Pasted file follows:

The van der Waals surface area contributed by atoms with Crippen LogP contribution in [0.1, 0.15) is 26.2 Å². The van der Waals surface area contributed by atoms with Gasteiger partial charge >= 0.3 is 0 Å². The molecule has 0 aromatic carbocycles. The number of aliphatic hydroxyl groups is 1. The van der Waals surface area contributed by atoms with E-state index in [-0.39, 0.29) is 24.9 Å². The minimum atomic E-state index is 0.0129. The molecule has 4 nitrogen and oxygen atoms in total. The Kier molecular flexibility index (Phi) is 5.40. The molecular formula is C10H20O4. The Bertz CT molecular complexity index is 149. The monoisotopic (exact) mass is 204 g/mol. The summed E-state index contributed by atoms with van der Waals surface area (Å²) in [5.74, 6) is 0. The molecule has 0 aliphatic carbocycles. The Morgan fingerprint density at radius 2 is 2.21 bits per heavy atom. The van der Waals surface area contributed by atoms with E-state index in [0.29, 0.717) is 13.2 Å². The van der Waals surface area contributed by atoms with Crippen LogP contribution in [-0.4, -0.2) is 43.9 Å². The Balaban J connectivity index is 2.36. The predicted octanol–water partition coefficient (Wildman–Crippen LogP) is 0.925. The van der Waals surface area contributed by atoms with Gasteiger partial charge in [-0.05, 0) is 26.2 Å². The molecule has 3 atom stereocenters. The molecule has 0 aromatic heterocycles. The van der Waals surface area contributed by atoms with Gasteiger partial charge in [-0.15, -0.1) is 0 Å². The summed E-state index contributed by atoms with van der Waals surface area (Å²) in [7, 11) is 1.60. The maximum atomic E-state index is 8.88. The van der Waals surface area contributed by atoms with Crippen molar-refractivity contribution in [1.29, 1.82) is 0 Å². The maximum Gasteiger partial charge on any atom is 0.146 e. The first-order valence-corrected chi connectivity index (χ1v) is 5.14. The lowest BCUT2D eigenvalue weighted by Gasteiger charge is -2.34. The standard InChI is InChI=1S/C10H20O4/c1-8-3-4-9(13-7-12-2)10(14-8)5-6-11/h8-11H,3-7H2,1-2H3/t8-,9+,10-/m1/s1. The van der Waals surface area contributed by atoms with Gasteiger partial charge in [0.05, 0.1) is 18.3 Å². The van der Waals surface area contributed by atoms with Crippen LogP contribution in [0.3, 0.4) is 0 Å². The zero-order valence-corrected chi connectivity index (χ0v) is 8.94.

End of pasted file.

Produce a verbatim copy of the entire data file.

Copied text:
The van der Waals surface area contributed by atoms with Crippen LogP contribution in [0.1, 0.15) is 26.2 Å². The van der Waals surface area contributed by atoms with Gasteiger partial charge >= 0.3 is 0 Å². The molecule has 0 aromatic carbocycles. The number of aliphatic hydroxyl groups is 1. The van der Waals surface area contributed by atoms with E-state index in [-0.39, 0.29) is 24.9 Å². The minimum atomic E-state index is 0.0129. The molecule has 4 nitrogen and oxygen atoms in total. The Kier molecular flexibility index (Phi) is 5.40. The molecular formula is C10H20O4. The Bertz CT molecular complexity index is 149. The monoisotopic (exact) mass is 204 g/mol. The summed E-state index contributed by atoms with van der Waals surface area (Å²) in [5.74, 6) is 0. The molecule has 0 aliphatic carbocycles. The Morgan fingerprint density at radius 2 is 2.21 bits per heavy atom. The van der Waals surface area contributed by atoms with E-state index in [0.29, 0.717) is 13.2 Å². The van der Waals surface area contributed by atoms with Crippen LogP contribution in [-0.4, -0.2) is 43.9 Å². The Balaban J connectivity index is 2.36. The predicted octanol–water partition coefficient (Wildman–Crippen LogP) is 0.925. The van der Waals surface area contributed by atoms with Gasteiger partial charge in [-0.05, 0) is 26.2 Å². The molecule has 3 atom stereocenters. The molecule has 0 aromatic heterocycles. The van der Waals surface area contributed by atoms with Gasteiger partial charge in [-0.15, -0.1) is 0 Å². The summed E-state index contributed by atoms with van der Waals surface area (Å²) in [7, 11) is 1.60. The maximum atomic E-state index is 8.88. The van der Waals surface area contributed by atoms with Crippen molar-refractivity contribution in [1.29, 1.82) is 0 Å². The maximum Gasteiger partial charge on any atom is 0.146 e. The first-order valence-corrected chi connectivity index (χ1v) is 5.14. The lowest BCUT2D eigenvalue weighted by Gasteiger charge is -2.34. The standard InChI is InChI=1S/C10H20O4/c1-8-3-4-9(13-7-12-2)10(14-8)5-6-11/h8-11H,3-7H2,1-2H3/t8-,9+,10-/m1/s1. The van der Waals surface area contributed by atoms with Gasteiger partial charge in [0.05, 0.1) is 18.3 Å². The van der Waals surface area contributed by atoms with Crippen LogP contribution in [0.3, 0.4) is 0 Å². The zero-order valence-corrected chi connectivity index (χ0v) is 8.94.